Posts tagged ‘offence’

Spot the difference

Last night (and I assume also this morning), one of these images was causing outrage amongst the professional offended whilst the other went fairly much unnoticed.

Front page, The Star, 15th February

Front page, Daily Star, 15th February

Would anyone be able to explain to me why this should be the case without using the word ‘Murdoch’?

On taking offence

The FA Cup quarter final match between Tottenham and Bolton on Saturday afternoon was abandoned after the Bolton player Fabrice Muamba collapsed on the pitch towards the end of the first half. He was taken to hospital and is (at the time of writing) said to be in a critically ill-condition.

This is obviously deeply upsetting for his family, friends and teammates – as well as something which no doubt shocked those present at the game and those watching it on the TV.

Inevitably however there have been some jokes and comments about this and, thanks to the speed of communications these days, many people have now heard or read a variety of them.

Black humour and distasteful jokes about distressing, upsetting and tragic events are nothing new. I heard a whole bunch of ones after the Hillsborough disaster – of which I remember one or two – and equally my parents can probably recall some about the Aberfan disaster. No doubt there were some about the September 11th attacks as well as plenty of other events where calamity has struck.

Indeed, some of the worst purveyors of black humour are those who deal with death far more often than the rest of us, e.g. police, medical staff and funeral directors. It is, in many cases, a defence mechanism – a way of coping with the situation.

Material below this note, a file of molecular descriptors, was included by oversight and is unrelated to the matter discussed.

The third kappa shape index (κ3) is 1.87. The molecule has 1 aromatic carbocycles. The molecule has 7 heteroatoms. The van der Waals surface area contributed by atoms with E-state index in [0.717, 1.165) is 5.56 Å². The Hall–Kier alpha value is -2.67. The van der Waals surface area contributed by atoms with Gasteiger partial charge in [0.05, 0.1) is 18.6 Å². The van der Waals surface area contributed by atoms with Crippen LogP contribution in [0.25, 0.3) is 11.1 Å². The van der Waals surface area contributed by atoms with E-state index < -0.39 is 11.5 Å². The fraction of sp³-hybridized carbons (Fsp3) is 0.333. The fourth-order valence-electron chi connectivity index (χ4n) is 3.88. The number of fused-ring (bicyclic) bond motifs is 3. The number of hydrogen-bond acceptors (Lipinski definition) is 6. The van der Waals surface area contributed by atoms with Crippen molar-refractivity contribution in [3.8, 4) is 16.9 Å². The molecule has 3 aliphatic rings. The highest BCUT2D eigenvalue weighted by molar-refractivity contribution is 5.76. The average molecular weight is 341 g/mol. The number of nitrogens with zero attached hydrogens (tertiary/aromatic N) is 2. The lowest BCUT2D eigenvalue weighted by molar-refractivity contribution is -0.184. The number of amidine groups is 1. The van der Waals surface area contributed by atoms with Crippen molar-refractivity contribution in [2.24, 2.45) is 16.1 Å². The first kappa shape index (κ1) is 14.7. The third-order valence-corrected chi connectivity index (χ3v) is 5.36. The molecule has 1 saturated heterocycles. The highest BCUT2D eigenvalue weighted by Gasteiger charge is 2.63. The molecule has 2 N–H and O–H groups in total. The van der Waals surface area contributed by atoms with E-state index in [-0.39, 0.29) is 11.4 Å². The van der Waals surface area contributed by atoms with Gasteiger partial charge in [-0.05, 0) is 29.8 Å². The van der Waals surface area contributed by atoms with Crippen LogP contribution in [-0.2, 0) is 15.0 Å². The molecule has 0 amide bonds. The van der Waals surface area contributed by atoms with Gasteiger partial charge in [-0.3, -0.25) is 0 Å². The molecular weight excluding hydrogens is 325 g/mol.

That didn’t however stop the Twitter rent-a-mob entering high gear in pursuit of those who had the temerity to crack or share the jokes in question. In one or two cases the irony of this was palpable as they had, only a few days ago, been complaining about the gaoling of the blogger Olly Crowell who will next month (assuming it doesn’t get postponed once again) be facing trial under the Malicious Communications Act for his use of foul language in respect of a number of Bexley councillors.

Whilst the jokes about Muamba where undoubtably distasteful, people seem to have forgotten that there is no law which says you cannot be offended. If you don’t like something then change the channel, turn twitter off until the storm has passed (they usually only last a few hours) and go and do something else.

Don’t though throw your toys out of the pram and start hounding users simply because they have written something which you dislike. There are plenty of profession offence seekers out there without scores of amateurs needing to join in.